Snakes remain one of the most fascinating and mysterious creatures that ever existed in this planet. That is probably the main reason why they are so captivating. Their combination of grace with speed and charm with wildness is unlike any other living things.
Aside from that, snakes have been recurring characters and symbols in countless myths and legends for a very long time now.
Despite them being readily available and present in different environments, there is still much to talk about when it comes to these scaly reptiles.
For people who want to keep snakes as a constant companion, these lists of myths (and facts) might be particularly helpful.
1. Snakes are slimy and clammy – Myth
Contrary to popular belief, snakes are not slimy at all. Their scales are dry and smooth and will glide over your skin easily.
A snake’s body temperature relies heavily on the temperature of their habitat, which means that they may feel cool or warm depending on where you find them. This is because snakes have NO ability to generate their own body heat. (YUP – if you hold a snake that has been basking in the sun for a while, it will feel warm!)
2. All snakes have fangs and are venomous – Myth
It is understandable that a lot of people are terrified of snakes. Well I don’t really blame them. Who wouldn’t be? With how our society portrays snakes! How many of you think of anaconda when you hear or read about snakes?
Only docile species like corn snakes and ball pythons do make great pets and are my recommendations if you want a pet snake.
With their highly adaptive survival skills and their ability to devour prey larger than their own heads, they are terrifying. But it is not true that all snakes have fangs, venom or are big enough to constrict you to death (O:
Only venomous species have fangs, and out of those, only 10% is lethal to humans. It is also important to note that when non-venomous species bite (snakes often do even in captivity) their bite won’t hurt. Oftentimes, it wouldn’t hurt even when larger snakes bite unless of course they are anacondas or reticulated pythons!
3. If your pet snake is captive bred, you won’t have to worry about getting bitten – Myth
Even if snakes are captive bred, when agitated and threatened, they will turn defensive and put on their stance. This happens very rarely though.
If you follow the proper procedures in taking care of your pet snake, you don’t have much to worry about. As debunked on #2 above, not all snakes are venomous and most of the time their bites do not actually hurt. But it would be wise to ask your breeder/seller to demonstrate on how to hold and feed your pet so you won’t have to risk any bites.
4. It is easy and inexpensive to take care of a pet snake – Fact and Myth
This is a myth and a very popular one too. I used to think the same way till I got my first snake.
First of all, it is never cheap to have any kind of pet. You have to consider its artificial habitat, its nutritional requirements, and its specialized medical requirements.
It definitely is not easy if you’re a novice pet snake keeper: you’ll have to familiarize yourself first with the varietie(s) of snake species and their particular preferences in prey. Plus, there is habitat and ‘temperature gradient’ before you actually embark on what may be a wild ride.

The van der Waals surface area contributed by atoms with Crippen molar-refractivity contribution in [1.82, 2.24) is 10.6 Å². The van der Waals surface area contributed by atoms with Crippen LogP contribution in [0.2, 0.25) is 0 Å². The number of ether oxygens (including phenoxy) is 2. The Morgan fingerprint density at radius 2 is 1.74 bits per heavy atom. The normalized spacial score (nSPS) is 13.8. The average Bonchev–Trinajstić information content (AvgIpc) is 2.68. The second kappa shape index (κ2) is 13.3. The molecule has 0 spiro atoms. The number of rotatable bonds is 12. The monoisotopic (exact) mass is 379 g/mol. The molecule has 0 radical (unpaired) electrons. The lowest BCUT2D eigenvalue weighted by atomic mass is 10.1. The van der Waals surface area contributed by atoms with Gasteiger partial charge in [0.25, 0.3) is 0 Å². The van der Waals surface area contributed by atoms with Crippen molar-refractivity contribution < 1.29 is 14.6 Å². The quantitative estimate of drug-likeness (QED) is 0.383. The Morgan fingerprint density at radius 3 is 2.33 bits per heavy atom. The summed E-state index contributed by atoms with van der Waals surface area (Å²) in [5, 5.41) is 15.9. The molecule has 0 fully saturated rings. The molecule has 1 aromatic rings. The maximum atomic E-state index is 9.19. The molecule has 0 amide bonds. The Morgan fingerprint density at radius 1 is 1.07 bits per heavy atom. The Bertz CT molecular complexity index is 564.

If you’re not a creature of habit, you may have some trouble following the feeding schedule ( some snakes only eat once every 5 to 15 days though) and the schedule for changing the water in its drinking bowl as well as the schedule in cleaning its terrarium or snake house.
You also have to be organized and be responsible, as you have to remember to keep it safe and secure inside its glass tank before you leave the house or leave it in the room with other people.
On the other hand, this is also a fact, if you put it into perspective with other animals you could have for pets. While it may be a little frightening at first, having a snake for a pet does not require you to be around it all the time.
They are fascinating and beautiful creature all right, but they are also not attention seekers, which may come out as a reward in the end.
5. A Bigger Terrarium is a Better Terrarium – Myth
Beginner pet snake owners sometimes make a mistake which is not uncommon: getting a snake house which is too big for their snakes.
Snakes do not require much space, despite most people thinking that they might want to wriggle and slide their bodies all over an area. They are actually quite content lounging all day under or coiled up on a strategically-placed rock or a log.
So buying them an enormous tank could be a waste of money.
The only exception is if you buy a baby snake which is small and has yet to fully develop. In particular pythons can get huge when they mature. Always do your homework on how big the snakes are going to be before you get the snake house/terrarium.
What would really help is complimenting their tank with branches and ropes so they may use their skills to climb on horizontal and vertical surfaces. This is so awesome to watch. Trust me!
There we go 5 myths (and facts) about keeping snakes as pets Busted! There are a lot more interesting myths and facts about snakes out there, just as there are a lot more exciting things to learn about other animals that can be kept as pets.
But what is more educating than experiencing it yourself by getting your own pet snake?
Please feel free to comment down below and share your thoughts or your own personal experience while keeping snakes as pets. Plus, if you like this pet article Tweet it, share it in Facebook or your favorite social media outlets.
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